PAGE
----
Top 6 tips for being cyber secure
Cenitex senior security engineer Joe Tran gives us his top tips for being cyber secure
- Keep your software (not just your anti-virus) up to date (on all your personal devices)
One of the easiest ways to stay on top of current security threats is to let your device manufacturers do the work for you. Vendors regularly release software updates to address current and emerging security issues. Enable automatic updates where possible.
- Keep your passwords complex and changed frequently
Consider using long passwords and replacing letters in your password with capitals, numbers or characters to make it stronger e.g. replace an “e” with a 3, replace an “i” with a !. This will make it harder for anyone to guess your password.
Additional tips branching from this:
- Avoid reusing passwords over different accounts – this is probably worse than not changing your password. If your username and password combination happens to be stolen, this opens up all your accounts that use that combination to be accessed. Using different passwords for different accounts makes it harder for the attacker.
- Do not log onto untrusted computers – you do not know what is on the computer or how secure it is. If you must use one, make a habit of deleting cached info on the browser when done, or consider using the browsers “incognito” or “private” mode, which will do this for you.
- Two-factor authentication – this means that you require more than one way to login (think when you login remotely to work from home) i.e. add another layer or security to passwords. If the online service you are using offers this, consider enabling it.
- Use a password manager such as Lastpass to securely store passwords.
- Be conscious of what you share online or in public (oversharing)
What can be seen as something innocent can easily be used to build up a profile of yourself to be used to impersonate you, determine when you are not home, where you went to school, where you work, find out your habits to sell unsolicited services/goods, etc.
- Consider setting your online profiles to private. That way only people you trust can view your posts.
- Look for signs that a site is legitimate/secure. Look out for a padlock in browser bar, is the URL (web address) correct (if there are misspellings, avoid it), etc.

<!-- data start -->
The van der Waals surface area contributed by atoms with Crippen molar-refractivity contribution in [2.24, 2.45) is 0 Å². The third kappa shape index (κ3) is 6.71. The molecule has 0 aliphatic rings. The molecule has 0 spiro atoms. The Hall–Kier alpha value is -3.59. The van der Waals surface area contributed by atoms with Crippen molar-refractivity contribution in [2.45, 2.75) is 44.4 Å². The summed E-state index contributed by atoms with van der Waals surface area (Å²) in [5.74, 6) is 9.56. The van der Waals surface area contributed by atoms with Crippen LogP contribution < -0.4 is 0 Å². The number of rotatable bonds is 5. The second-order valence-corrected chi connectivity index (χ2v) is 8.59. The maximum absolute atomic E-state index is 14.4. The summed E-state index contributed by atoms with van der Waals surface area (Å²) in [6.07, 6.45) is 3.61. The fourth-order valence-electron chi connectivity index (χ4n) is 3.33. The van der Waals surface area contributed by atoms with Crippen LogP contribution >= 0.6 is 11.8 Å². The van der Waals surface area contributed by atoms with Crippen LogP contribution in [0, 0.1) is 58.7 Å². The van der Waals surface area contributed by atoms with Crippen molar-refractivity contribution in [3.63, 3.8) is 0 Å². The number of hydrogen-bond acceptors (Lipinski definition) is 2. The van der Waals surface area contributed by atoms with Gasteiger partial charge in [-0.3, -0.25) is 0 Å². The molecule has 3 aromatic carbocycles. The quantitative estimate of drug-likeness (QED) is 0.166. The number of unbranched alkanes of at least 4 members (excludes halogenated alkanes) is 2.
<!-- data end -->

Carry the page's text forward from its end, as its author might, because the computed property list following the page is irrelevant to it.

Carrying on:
- Learn to ignore anything unsolicited (emails, phone calls, etc)
Unsolicited contact tends to offer you something enticing (free stuff, missed delivery) to trick you into clicking/downloading/filling in forms.
- Don’t click links or open attachments from people you do not know, and if you do know them, question why and would they send you this type of email.
- Be vigilant of spam and learn their techniques e.g. do you usually have to install a program to view a utilities bill?
- Don’t be reckless with clicking, don’t click ads etc.
- Make a habit of double checking links, take time to think if you have signed up to this service e.g. AFP infringement spam campaign in the past - AFP do not issue speeding tickets for infringement done in a State.
- Look for spelling and grammatical errors.
- Don’t let curiosity get the best of you.
- Make a habit of checking (and regularly reviewing) privacy settings on your software/apps/social media/online services
Most things provide users the ability to determine how much, to whom, how it’s shared, what is shared, etc to the service provider, other users, friends.
- Practice safe online shopping
- Make a habit to review your credit card statement/transactions weekly to look for any unauthorized purchases or incorrect charges.
- Be wary of where you choose to shop.
- Don’t save your credit card details with the website. If they are “hacked”, your info can easily be stolen.
- Shop from a trusted machine on a trusted network.